When you have the best quarterback in the NFL, as the Packers do, you always have a chance to put a lot of points on the board. Im not going to say Aaron Rodgers cant have a big game, Im just saying that if theres one defense that can shut Rodgers down, its Seattles. Even if Rodgers has a big game, the Seahawks offense might have a big game, too.
I knew my only shot at catching MDS in our 11-game postseason picks contest would be to take the upsets this weekend — and hope for two of the bigger conference-title-game upsets in recent history. But then I remembered that: (1) it’s still more important to get the picks right; and (2) I picked the Patriots and Seahawks to make it to the Super Bowl back in September.
MDS’s take: The Seahawks are the best team in the NFL. They were the best team in the NFL a year ago, they were the best team in the NFL when they spanked the Packers in Week One, and they’re the best team in the NFL today.
So do the Packers have any chance? Sure. When you have the best quarterback in the NFL, as the Packers do, you always have a chance to put a lot of points on the board. I’m not going to say Aaron Rodgers can’t have a big game, I’m just saying that if there’s one defense that can shut Rodgers down, it’s Seattle’s.
And let’s not overlook Russell Wilson, who in last week’s win over Carolina had a passer rating of 149.2, the highest for any quarterback in a playoff game in the last five years. Even if Rodgers has a big game, the Seahawks’ offense might have a big game, too.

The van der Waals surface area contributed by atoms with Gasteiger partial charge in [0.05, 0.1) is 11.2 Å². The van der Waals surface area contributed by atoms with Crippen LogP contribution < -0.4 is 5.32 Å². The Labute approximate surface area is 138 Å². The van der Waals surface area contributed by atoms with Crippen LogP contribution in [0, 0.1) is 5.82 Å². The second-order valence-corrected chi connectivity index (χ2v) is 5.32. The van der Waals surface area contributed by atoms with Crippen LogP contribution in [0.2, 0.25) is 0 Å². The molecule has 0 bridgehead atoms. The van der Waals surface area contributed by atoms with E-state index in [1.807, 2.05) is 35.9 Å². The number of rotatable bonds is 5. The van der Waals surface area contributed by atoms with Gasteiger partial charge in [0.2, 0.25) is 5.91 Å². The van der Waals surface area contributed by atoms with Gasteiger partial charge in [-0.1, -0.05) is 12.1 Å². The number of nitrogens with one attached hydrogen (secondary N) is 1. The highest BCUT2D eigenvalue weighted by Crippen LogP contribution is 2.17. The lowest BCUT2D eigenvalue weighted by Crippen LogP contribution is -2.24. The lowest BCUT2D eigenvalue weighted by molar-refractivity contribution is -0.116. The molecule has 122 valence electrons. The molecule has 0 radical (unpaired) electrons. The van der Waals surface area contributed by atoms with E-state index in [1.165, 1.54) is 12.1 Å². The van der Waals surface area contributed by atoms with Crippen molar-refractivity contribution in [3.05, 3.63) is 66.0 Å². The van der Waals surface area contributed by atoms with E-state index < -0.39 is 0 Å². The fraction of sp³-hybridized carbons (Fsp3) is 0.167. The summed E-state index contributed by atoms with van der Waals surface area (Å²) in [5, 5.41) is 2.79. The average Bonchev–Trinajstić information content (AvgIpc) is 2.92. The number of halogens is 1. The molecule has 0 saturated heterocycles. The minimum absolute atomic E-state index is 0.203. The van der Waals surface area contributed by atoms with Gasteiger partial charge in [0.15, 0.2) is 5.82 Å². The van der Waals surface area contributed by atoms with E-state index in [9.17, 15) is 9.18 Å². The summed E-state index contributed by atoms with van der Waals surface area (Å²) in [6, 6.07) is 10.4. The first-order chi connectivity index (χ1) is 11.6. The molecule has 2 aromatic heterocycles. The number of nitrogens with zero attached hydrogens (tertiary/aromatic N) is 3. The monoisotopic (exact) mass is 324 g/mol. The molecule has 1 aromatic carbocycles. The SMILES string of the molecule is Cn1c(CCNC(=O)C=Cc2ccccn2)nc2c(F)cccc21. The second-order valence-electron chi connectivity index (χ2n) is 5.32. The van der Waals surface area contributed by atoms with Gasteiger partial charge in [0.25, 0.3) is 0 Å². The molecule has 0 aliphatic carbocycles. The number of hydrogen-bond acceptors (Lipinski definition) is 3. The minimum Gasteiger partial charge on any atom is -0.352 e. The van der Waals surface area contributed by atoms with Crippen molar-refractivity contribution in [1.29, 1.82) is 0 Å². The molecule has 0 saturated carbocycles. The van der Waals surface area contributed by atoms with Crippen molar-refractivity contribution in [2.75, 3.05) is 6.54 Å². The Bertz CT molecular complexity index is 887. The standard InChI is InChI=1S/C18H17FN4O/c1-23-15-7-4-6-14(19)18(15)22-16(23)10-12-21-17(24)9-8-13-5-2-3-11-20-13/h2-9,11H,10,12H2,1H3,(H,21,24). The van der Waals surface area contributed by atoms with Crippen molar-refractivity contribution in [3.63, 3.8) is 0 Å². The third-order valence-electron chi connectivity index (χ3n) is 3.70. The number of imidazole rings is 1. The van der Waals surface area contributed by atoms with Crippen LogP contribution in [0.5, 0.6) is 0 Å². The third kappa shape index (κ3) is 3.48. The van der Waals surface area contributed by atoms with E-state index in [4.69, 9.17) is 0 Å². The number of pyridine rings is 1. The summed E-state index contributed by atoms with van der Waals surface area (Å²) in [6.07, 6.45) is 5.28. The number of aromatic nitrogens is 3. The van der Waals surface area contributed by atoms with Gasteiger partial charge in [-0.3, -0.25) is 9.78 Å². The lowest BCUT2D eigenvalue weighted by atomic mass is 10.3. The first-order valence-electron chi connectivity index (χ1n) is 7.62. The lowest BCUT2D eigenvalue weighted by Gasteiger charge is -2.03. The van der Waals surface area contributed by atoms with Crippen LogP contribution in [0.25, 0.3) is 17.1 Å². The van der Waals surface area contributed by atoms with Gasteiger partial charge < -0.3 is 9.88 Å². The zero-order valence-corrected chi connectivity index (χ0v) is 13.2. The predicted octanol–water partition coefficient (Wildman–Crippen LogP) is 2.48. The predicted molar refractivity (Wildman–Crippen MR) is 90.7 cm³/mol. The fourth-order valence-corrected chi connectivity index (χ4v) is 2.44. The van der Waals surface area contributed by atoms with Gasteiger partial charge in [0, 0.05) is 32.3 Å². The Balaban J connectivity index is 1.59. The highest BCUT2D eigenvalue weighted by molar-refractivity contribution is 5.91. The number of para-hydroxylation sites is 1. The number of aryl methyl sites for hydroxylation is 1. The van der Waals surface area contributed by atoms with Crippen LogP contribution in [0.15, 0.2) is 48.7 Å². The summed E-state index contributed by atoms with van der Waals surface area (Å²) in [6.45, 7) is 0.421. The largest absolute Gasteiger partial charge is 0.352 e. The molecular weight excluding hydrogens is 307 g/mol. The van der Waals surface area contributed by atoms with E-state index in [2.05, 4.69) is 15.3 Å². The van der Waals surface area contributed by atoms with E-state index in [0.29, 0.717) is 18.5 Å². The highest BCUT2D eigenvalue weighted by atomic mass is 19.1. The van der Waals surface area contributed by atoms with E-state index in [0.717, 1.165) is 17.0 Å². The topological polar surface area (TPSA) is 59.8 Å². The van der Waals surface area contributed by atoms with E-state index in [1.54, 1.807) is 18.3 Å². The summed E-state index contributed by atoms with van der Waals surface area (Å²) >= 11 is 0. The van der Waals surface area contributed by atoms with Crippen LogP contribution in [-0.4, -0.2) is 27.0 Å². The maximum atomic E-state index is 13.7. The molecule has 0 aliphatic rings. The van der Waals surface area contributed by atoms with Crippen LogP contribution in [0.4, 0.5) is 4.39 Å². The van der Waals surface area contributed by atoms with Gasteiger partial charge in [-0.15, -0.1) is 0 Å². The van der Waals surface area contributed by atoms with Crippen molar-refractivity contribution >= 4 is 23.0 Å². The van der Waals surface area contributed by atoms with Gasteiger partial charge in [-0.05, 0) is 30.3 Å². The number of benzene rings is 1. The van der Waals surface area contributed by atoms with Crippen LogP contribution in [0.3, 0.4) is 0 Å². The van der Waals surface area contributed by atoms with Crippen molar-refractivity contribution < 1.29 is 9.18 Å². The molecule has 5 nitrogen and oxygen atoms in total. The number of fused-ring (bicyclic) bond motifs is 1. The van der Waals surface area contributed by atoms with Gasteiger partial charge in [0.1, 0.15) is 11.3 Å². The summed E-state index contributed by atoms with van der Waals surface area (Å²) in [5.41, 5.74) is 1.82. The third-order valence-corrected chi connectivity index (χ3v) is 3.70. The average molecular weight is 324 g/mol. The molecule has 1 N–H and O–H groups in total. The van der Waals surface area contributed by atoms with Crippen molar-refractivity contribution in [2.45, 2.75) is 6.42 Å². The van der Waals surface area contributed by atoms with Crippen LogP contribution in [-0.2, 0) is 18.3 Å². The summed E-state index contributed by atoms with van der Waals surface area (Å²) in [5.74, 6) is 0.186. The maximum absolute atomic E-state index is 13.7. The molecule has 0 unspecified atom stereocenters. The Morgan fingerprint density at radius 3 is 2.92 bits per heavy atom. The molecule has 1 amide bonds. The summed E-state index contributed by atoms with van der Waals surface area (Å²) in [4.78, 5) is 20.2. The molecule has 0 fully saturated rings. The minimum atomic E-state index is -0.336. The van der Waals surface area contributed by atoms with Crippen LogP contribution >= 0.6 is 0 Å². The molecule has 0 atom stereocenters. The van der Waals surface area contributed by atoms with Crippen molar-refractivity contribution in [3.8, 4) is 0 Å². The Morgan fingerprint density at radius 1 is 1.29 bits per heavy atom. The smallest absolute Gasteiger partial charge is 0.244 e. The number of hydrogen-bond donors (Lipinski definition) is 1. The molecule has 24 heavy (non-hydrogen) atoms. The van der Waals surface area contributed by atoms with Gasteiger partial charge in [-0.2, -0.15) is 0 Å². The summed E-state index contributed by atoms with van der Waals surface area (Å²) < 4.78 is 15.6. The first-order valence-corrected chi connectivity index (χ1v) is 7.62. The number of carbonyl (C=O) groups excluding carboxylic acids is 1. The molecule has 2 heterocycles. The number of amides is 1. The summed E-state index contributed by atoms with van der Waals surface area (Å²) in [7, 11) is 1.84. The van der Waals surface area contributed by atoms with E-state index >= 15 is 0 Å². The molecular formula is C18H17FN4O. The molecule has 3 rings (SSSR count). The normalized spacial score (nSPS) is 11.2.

Florio’s take: Way back in September, the Seahawks raised their first championship banner and then dismantled the Packers, winning by 20. This time around, Packers quarterback Aaron Rodgers (who chased the R-E-L-A-X moment with an M-V-P season) is playing on a pogo stick, thanks to an injured calf that has limited his uncanny mobility. While that could be balanced out by a willingness to throw at cornerback Richard Sherman’s side of the field (unlike the first time around), it can’t be enough to overcome one of the best defenses of the past generation in a place where it becomes harder and harder to win as the stakes get higher and higher.
Florio’s take: Last week, the Patriots managed only 14 rushing yards against Baltimore. It’s a stark contrast from the 200-plus gained by previously (and since) unknown tailback Jonas Gray against the Colts in November. So what does it mean for the rematch against Indy? Probably more running. Probably from LeGarrette Blount, who has since the regular-season game against the Colts returned to the Patriots and who had 166 yards and four touchdowns against Indy in the postseason a year ago. While the chess match that routinely occurs during football games could prompt the Pats to flip the game plan to a pass-heavy attack, the safer approach will be to keep running the ball and running the ball and running the ball some more, until the Colts show they can stop the Patriots. With 367 yards and eight touchdowns from the team’s leading rushers in the last two meetings, there’s no reason for Bill Belichick and company to do anything differently. Read more…